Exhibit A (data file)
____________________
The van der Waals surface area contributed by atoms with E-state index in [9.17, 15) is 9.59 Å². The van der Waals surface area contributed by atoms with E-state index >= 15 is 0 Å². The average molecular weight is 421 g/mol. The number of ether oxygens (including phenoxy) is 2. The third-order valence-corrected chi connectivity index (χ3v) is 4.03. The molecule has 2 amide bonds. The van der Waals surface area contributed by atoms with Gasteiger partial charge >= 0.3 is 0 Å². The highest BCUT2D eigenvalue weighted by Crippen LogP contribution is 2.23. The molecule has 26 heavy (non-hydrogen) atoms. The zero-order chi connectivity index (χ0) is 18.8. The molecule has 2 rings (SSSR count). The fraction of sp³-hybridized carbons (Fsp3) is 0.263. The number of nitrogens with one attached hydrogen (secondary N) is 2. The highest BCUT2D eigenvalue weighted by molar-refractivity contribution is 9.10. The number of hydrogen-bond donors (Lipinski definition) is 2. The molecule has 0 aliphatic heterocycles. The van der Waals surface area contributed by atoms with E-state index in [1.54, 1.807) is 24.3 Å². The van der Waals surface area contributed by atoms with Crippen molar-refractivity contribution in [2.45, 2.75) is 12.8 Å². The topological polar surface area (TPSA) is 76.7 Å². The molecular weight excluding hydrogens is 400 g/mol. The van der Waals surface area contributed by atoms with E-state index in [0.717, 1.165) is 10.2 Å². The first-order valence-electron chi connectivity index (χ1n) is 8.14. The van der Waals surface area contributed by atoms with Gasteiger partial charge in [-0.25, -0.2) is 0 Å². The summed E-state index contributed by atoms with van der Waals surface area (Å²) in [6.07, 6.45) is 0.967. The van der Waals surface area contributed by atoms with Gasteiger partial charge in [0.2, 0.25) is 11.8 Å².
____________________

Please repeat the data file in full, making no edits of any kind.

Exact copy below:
The van der Waals surface area contributed by atoms with E-state index in [9.17, 15) is 9.59 Å². The van der Waals surface area contributed by atoms with E-state index >= 15 is 0 Å². The average molecular weight is 421 g/mol. The number of ether oxygens (including phenoxy) is 2. The third-order valence-corrected chi connectivity index (χ3v) is 4.03. The molecule has 2 amide bonds. The van der Waals surface area contributed by atoms with Gasteiger partial charge >= 0.3 is 0 Å². The highest BCUT2D eigenvalue weighted by Crippen LogP contribution is 2.23. The molecule has 26 heavy (non-hydrogen) atoms. The zero-order chi connectivity index (χ0) is 18.8. The molecule has 2 rings (SSSR count). The fraction of sp³-hybridized carbons (Fsp3) is 0.263. The number of nitrogens with one attached hydrogen (secondary N) is 2. The highest BCUT2D eigenvalue weighted by molar-refractivity contribution is 9.10. The number of hydrogen-bond donors (Lipinski definition) is 2. The molecule has 0 aliphatic heterocycles. The van der Waals surface area contributed by atoms with E-state index in [1.54, 1.807) is 24.3 Å². The van der Waals surface area contributed by atoms with Crippen molar-refractivity contribution in [2.45, 2.75) is 12.8 Å². The topological polar surface area (TPSA) is 76.7 Å². The molecular weight excluding hydrogens is 400 g/mol. The van der Waals surface area contributed by atoms with E-state index in [0.717, 1.165) is 10.2 Å². The first-order valence-electron chi connectivity index (χ1n) is 8.14. The van der Waals surface area contributed by atoms with Gasteiger partial charge in [-0.25, -0.2) is 0 Å². The summed E-state index contributed by atoms with van der Waals surface area (Å²) in [6.07, 6.45) is 0.967. The van der Waals surface area contributed by atoms with Gasteiger partial charge in [0.2, 0.25) is 11.8 Å².